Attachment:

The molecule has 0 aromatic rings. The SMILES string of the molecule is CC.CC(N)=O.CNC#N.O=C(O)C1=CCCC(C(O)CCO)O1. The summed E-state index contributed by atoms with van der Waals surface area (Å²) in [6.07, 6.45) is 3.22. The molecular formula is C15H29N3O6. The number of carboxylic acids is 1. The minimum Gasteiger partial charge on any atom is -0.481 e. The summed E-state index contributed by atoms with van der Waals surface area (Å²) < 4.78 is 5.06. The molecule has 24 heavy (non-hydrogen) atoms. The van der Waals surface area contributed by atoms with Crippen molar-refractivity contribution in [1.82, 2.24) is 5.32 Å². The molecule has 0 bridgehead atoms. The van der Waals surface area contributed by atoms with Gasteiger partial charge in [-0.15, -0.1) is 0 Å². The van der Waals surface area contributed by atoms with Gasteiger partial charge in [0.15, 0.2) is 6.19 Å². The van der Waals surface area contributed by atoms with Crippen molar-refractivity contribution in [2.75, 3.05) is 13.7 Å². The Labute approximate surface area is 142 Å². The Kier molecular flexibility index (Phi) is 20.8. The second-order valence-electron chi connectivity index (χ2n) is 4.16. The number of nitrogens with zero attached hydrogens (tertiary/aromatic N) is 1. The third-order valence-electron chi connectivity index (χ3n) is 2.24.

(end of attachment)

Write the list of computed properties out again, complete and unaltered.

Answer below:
The molecule has 0 aromatic rings. The SMILES string of the molecule is CC.CC(N)=O.CNC#N.O=C(O)C1=CCCC(C(O)CCO)O1. The summed E-state index contributed by atoms with van der Waals surface area (Å²) in [6.07, 6.45) is 3.22. The molecular formula is C15H29N3O6. The number of carboxylic acids is 1. The minimum Gasteiger partial charge on any atom is -0.481 e. The summed E-state index contributed by atoms with van der Waals surface area (Å²) < 4.78 is 5.06. The molecule has 24 heavy (non-hydrogen) atoms. The van der Waals surface area contributed by atoms with Crippen molar-refractivity contribution in [1.82, 2.24) is 5.32 Å². The molecule has 0 bridgehead atoms. The van der Waals surface area contributed by atoms with Gasteiger partial charge in [-0.15, -0.1) is 0 Å². The van der Waals surface area contributed by atoms with Gasteiger partial charge in [0.15, 0.2) is 6.19 Å². The van der Waals surface area contributed by atoms with Crippen molar-refractivity contribution in [2.75, 3.05) is 13.7 Å². The Labute approximate surface area is 142 Å². The Kier molecular flexibility index (Phi) is 20.8. The second-order valence-electron chi connectivity index (χ2n) is 4.16. The number of nitrogens with zero attached hydrogens (tertiary/aromatic N) is 1. The third-order valence-electron chi connectivity index (χ3n) is 2.24.